[saymaListserv] Message to Iraqi Nat'l Assembly

Mary Calhoun moriah at preferred.com
Wed Sep 25 16:57:44 JEST 2002


Dear Representative Rahall,

Thank you! -- thank you for your action in going to Iraq, and for the
words you said there.  I most earnestly hope that what you're attempting
to start will bear fruit.  I have taken the liberty of appending below
your message to the Iraqi National Assembly, so that it can be read by
other Friends (Quakers) on our list-server.

^o^
\_/

Mary Calhoun
member, Foxfire Friends Meeting of the Holston Valley (Johnson City, TN)
    SAYMA (Southern Appalachian Yearly Meeting and Association,
    an affiliation of Friends meetings in Tennessee, Kentucky,
    West Virginia, North Carolina, South Carolina, Georgia, Alabama,
    and Mississippi)

-----------------------------

Message to the Iraqi National Assembly
by REP. NICK RAHALL

September 15, 2002

[Congressman Nick Rahall is a thirteen-term representative for West
Virginia's Third District.  He took  the trip to Iraq in the company of
former South Dakota Senator James Abourezk, as part of a delegation
organized by the Institute for Public Accuracy.]

http://www.thenation.com/thebeat/index.mhtml?bid=1&pid=103
Copyright  2002 The Nation

I want to thank you for the traditional Iraqi hospitality that our
delegation has received since coming to Baghdad.

We are all aware of the grave crisis presently facing our two countries,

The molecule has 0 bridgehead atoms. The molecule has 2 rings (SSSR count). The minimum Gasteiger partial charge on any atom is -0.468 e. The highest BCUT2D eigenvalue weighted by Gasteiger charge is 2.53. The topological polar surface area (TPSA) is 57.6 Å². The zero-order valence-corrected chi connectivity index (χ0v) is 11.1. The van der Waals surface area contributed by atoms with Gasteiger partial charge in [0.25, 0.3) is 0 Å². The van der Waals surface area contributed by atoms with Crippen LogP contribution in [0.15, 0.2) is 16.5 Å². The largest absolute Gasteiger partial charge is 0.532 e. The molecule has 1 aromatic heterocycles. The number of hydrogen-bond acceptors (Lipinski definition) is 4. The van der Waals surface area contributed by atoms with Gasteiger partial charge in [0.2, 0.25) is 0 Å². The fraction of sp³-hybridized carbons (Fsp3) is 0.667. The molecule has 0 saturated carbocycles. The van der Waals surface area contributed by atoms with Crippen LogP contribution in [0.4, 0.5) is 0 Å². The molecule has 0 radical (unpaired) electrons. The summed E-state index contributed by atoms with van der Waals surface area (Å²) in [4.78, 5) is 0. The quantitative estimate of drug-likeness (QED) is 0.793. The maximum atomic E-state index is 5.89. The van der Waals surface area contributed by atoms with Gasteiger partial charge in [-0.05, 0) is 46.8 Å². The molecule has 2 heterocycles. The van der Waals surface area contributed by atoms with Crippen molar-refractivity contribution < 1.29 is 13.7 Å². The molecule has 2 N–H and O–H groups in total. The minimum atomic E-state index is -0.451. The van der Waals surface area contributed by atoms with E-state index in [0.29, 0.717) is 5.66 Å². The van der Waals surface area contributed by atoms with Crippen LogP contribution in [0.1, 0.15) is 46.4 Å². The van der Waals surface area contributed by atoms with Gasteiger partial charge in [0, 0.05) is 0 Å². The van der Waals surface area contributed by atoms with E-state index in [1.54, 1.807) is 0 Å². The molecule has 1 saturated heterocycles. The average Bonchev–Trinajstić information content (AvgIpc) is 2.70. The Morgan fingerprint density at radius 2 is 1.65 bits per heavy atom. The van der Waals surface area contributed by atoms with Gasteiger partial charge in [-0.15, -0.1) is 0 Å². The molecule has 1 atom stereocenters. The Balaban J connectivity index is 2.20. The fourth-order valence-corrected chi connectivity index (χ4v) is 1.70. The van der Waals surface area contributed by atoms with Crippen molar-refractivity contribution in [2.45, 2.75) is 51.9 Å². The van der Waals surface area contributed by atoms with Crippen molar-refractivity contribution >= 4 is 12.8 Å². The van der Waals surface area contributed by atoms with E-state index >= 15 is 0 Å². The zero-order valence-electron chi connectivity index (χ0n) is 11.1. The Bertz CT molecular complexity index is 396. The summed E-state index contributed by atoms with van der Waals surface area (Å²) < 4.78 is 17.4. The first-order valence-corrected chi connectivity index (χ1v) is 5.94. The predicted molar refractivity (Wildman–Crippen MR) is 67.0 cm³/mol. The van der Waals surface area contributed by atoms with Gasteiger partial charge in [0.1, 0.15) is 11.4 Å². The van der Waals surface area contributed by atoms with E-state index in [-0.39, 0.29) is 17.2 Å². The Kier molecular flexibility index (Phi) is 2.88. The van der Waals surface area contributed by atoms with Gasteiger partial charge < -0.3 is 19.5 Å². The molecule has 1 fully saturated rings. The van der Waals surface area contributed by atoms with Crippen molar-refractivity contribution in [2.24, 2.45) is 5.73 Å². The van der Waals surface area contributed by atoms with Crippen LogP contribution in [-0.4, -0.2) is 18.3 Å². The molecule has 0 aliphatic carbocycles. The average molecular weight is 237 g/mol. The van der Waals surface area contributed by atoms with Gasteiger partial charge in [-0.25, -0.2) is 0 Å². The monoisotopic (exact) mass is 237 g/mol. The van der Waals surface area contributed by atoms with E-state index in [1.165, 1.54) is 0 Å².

the United States and Iraq. I am concerned about the effects that a new
war would have on both our countries. For that reason I come as an
advocate of peace through dialogue.

Ours is a humanitarian mission. I come, not as the Secretary of State,
and not as a weapons inspector, but as a member of Congress concerned
with peace. Basically, I want America and Iraq to give peace a chance.

A few days ago, the former head of the United Nations oil-for-food
program, Denis Halliday, commented on the independent American
delegation of which I am a part. Mr. Halliday is a former UN Assistant
Secretary General. On September 12, he said: "Any dialogue between the
US and Iraq is good and, with current and former lawmakers, it is even
better." Mr. Halliday added: "Open-minded dialogue would prove war to be
unnecessary."

Instead of assuming that war must come, let us find ways to discover how
to prove that war is unnecessary.

A key to this terrible box that we're now locked in--is dialogue.

I would also like to quote Edward Peck, an American diplomat who is a
former chief of mission to Iraq. Mr. Peck pointed out: "You lose nothing
when you talk, but the failure to do so in this case may cost us
dear[ly]."

Mr. Peck encouraged this delegation from the United States, which
includes: former United States Senator James Abourezk; James Jennings,
president of Conscience International; and Norman Solomon, executive
director of the Institute for Public Accuracy.

We are here to try and help open doors. Doors to genuine dialogue.

It is time and, in my opinion, far past time that American and Iraqi
officials talk to each other without threats.

We want to open doors to possibilities that will protect life instead of
maiming and killing.

Doors that will give peace a chance.

We've had far too much heated rhetoric between our two countries.
Another war in this region would be greatly damaging. Any new war would
be a war against public health, and also against the environment.

Iraq is the cradle of civilization. We do not wish to see civilization
strangled in its cradle.

Iraq was once the Garden of Eden. Humanity must not turn the Garden of
Eden into Hell.